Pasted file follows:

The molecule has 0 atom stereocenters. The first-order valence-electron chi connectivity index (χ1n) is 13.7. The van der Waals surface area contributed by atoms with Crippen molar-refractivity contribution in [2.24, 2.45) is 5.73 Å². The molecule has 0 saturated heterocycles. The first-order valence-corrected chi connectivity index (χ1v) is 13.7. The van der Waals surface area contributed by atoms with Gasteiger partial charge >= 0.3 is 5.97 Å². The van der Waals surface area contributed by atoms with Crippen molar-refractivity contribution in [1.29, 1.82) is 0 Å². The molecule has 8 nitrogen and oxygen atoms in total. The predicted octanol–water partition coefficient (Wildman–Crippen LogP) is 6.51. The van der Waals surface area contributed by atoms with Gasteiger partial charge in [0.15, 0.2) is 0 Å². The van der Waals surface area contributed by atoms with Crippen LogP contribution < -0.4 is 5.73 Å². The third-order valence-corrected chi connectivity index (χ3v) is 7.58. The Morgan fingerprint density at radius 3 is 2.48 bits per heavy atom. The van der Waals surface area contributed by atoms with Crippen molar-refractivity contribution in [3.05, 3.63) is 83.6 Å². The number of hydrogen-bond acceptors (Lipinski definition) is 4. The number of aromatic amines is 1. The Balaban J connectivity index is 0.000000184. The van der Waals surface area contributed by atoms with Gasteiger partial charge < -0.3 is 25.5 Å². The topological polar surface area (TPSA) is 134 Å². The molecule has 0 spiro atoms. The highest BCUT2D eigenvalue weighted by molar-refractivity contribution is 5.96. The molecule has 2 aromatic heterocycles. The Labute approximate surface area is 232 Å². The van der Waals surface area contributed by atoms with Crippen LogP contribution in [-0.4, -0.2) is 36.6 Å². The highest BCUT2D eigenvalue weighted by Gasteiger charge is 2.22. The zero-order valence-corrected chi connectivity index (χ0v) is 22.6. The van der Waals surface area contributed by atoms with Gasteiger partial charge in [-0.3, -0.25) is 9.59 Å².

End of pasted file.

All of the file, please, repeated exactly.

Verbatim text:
The molecule has 0 atom stereocenters. The first-order valence-electron chi connectivity index (χ1n) is 13.7. The van der Waals surface area contributed by atoms with Crippen molar-refractivity contribution in [2.24, 2.45) is 5.73 Å². The molecule has 0 saturated heterocycles. The first-order valence-corrected chi connectivity index (χ1v) is 13.7. The van der Waals surface area contributed by atoms with Gasteiger partial charge >= 0.3 is 5.97 Å². The van der Waals surface area contributed by atoms with Crippen molar-refractivity contribution in [1.29, 1.82) is 0 Å². The molecule has 8 nitrogen and oxygen atoms in total. The predicted octanol–water partition coefficient (Wildman–Crippen LogP) is 6.51. The van der Waals surface area contributed by atoms with Gasteiger partial charge in [0.15, 0.2) is 0 Å². The van der Waals surface area contributed by atoms with Crippen LogP contribution < -0.4 is 5.73 Å². The third-order valence-corrected chi connectivity index (χ3v) is 7.58. The Morgan fingerprint density at radius 3 is 2.48 bits per heavy atom. The van der Waals surface area contributed by atoms with Crippen molar-refractivity contribution in [3.05, 3.63) is 83.6 Å². The number of hydrogen-bond acceptors (Lipinski definition) is 4. The number of aromatic amines is 1. The Balaban J connectivity index is 0.000000184. The van der Waals surface area contributed by atoms with Gasteiger partial charge < -0.3 is 25.5 Å². The topological polar surface area (TPSA) is 134 Å². The molecule has 0 spiro atoms. The highest BCUT2D eigenvalue weighted by molar-refractivity contribution is 5.96. The molecule has 2 aromatic heterocycles. The Labute approximate surface area is 232 Å². The van der Waals surface area contributed by atoms with Crippen LogP contribution in [-0.4, -0.2) is 36.6 Å². The highest BCUT2D eigenvalue weighted by Gasteiger charge is 2.22. The zero-order valence-corrected chi connectivity index (χ0v) is 22.6. The van der Waals surface area contributed by atoms with Gasteiger partial charge in [-0.3, -0.25) is 9.59 Å².